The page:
beth israel deaconess medical center a harvard medical school teaching hospital

To find a doctor, call 800-667-5356 or click below:

Find a Doctor

Request an Appointment

left banner
right banner
Smaller Larger

Project Medical Education Comes to Boston

BIDMC hosts policy makers

"Seeing the practical application of any policy is probably the best way to learn about what you're doing and how to apply it to future policy decisions," said Todd Adams, Legislative Assistant, Office of Congressman Jim Langevin, Rhode Island as he rode the bus from Cambridge Health Alliance to Beth Israel Deaconess Medical Center. "It's these types of trips I think that are most beneficial above all to see how policies are growing both from the top down, but also from the ground up."

Adams was one of more than 30 state and federal policy makers who came to Boston for a day long intensive called Project Medical Education (PME) sponsored by the Council of Boston Teaching Hospitals (COBTH). PME was developed by the Association of American Medical Colleges (AAMC) to offer congressional and agency staff a crash course in medical education by allowing them to assume the roles of a medical student, resident physician and academic physician.



The PME participants started the day in medical school at Harvard, Boston University or Tufts. From there they fanned out across Boston's teaching hospitals interacting with students, residents and participating in simulations, trainings and patient interactions.

"We're grateful to the entire Massachusetts Congressional delegation and other members of Congress for giving their key staff members this opportunity during the Congressional recess," said Tish McMullin, Esq., Deputy General Counsel and Director of Government Affairs. "Congressional staff were able to see our education and research missions in action, and this is crucial to understanding of the impact of federal budget decisions on the work we do at the medical center. Every dollar counts."

A tired, but enthusiastic group arrived at BIDMC late in the afternoon. Moments after sitting down in the simulation center, a voice came over the intercom announcing an incoming trauma. Lead by Sean Kelly, MD Emergency Medicine, Carrie Tibbles, MD Emergency Medicine and Daniel Henning, MD a resident in Emergency Medicine, the PME participants quickly readied themselves to receive and treat the victim.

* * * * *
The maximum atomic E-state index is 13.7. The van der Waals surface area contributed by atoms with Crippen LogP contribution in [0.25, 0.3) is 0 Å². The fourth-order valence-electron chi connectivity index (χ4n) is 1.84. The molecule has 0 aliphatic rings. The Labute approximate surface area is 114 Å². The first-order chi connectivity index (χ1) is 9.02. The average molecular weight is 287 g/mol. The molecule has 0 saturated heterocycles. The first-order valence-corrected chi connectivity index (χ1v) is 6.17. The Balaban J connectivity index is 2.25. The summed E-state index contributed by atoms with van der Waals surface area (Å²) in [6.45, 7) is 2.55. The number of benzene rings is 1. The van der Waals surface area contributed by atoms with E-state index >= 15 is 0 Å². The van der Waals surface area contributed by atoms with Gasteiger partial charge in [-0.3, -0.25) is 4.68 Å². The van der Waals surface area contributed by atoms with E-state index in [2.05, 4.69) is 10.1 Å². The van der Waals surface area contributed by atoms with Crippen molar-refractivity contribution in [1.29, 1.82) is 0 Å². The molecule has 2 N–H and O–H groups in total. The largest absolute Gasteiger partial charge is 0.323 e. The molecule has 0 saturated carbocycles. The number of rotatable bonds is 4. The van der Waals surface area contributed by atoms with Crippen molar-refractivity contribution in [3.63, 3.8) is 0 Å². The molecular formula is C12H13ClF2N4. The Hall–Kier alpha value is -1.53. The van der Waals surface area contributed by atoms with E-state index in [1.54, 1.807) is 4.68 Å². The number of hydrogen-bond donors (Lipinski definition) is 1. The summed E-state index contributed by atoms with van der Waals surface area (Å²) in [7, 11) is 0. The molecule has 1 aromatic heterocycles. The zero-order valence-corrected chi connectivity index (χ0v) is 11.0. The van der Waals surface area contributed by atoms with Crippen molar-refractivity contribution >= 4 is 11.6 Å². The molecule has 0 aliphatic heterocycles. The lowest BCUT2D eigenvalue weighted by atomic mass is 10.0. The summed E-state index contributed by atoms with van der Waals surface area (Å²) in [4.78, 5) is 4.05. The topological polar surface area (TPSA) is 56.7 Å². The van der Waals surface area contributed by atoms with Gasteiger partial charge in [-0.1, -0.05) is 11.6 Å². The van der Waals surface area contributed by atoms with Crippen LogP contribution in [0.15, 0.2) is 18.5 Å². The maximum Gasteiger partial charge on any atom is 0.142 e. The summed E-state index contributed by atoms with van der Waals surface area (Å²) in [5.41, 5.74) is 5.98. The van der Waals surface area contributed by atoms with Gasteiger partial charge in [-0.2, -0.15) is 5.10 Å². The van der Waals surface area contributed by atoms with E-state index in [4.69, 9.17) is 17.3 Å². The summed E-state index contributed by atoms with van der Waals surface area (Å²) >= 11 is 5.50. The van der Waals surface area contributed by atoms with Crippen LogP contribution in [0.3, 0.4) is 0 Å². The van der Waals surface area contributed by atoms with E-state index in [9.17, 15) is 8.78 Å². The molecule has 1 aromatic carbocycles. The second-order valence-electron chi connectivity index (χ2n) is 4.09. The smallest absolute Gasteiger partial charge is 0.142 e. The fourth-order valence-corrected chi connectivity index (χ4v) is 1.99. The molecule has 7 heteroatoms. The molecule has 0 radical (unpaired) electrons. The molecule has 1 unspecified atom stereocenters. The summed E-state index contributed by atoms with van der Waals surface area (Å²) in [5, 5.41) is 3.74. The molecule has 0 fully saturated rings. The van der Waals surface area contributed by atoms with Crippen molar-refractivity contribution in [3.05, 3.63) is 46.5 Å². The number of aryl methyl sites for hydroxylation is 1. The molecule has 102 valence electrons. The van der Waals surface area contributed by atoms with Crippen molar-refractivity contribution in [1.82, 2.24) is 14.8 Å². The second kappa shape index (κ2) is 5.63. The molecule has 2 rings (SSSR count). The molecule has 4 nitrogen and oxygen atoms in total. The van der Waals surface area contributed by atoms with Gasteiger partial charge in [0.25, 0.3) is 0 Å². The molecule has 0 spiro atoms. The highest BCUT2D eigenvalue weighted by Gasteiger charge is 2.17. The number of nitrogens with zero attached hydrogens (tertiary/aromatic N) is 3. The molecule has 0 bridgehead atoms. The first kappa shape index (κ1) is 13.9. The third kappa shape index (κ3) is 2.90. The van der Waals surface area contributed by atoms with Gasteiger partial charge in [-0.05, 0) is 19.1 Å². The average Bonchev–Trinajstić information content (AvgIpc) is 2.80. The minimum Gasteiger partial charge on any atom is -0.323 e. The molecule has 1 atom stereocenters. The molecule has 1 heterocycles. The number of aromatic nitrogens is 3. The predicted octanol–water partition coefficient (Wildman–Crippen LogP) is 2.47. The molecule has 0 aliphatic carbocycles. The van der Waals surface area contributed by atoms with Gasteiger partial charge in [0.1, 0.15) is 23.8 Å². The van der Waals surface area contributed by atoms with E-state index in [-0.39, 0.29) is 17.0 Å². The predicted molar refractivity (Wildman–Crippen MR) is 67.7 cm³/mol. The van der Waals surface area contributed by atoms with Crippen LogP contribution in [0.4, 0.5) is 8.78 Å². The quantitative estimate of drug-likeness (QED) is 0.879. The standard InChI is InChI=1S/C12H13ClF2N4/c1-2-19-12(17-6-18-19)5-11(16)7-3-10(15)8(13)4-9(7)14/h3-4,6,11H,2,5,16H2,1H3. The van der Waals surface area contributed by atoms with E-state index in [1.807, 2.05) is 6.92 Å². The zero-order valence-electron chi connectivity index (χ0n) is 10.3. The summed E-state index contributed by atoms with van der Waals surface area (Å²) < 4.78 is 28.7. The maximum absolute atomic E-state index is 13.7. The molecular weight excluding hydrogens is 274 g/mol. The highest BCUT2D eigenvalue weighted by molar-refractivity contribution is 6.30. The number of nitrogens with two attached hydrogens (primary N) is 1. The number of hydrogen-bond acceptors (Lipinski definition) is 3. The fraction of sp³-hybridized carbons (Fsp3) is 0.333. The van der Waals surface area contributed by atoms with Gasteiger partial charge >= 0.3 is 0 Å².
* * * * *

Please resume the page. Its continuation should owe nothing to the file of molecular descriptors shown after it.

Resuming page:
"Even though I knew it was a simulation, I was so nervous I couldn't get my gloves on," said Patrick Lally, Congressional Aide, Office of Congressman Edward Markey (MA).

Richard Schwartzstein, MD, Pulmonary and Critical Care and Vice President of Education hoped not only to provide a realistic trauma experience, but also to illustrate the importance of simulation training provided at academic medical centers, an invaluable tool of medical education.

PME's goal is to expose policy makers to information like this that will help them make insightful decisions about issues that affect the future of medical education.

Participants completed their PME experience by meeting with BIDMC physician scientists Vikas Sukhatme, MD, Chief Academic Officer, Zoltan Arany, MD, Cardiology, and Terry Maratos-Flier, MD, Endocrinology, Diabetes and Metabolism, to better understand how laboratory research fits in to the academic medical environment.

As Sukhatme told the group, "Biomedical research ultimately drives patient care. Without basic laboratory experiments, which are often long and tedious, we wouldn't have the core foundation that you need to ultimately develop new therapies." Lest participants think this a mere sound bite, Sukhatme asked them to consider that one in 10 individuals will be diagnosed with cancer. "Think about the 10 people in the world who mean the most to you. Now consider that one of them will develop cancer. Wouldn't you want to have an effective treatment option to offer them? That's why we need biomedical research."

Before the session finished up, Flier provided the group with a quick tour of her laboratory, where she studies the role of diet to the development of obesity and diabetes.

Beth Israel Deaconess Medical Center is a patient care, teaching and research affiliate of Harvard Medical School, and currently ranks third in National Institutes of Health funding among independent hospitals nationwide. BIDMC is clinically affiliated with the Joslin Diabetes Center and is a research partner of Dana-Farber/Harvard Cancer Center. BIDMC is the official hospital of the Boston Red Sox. For more information, visit www.bidmc.org.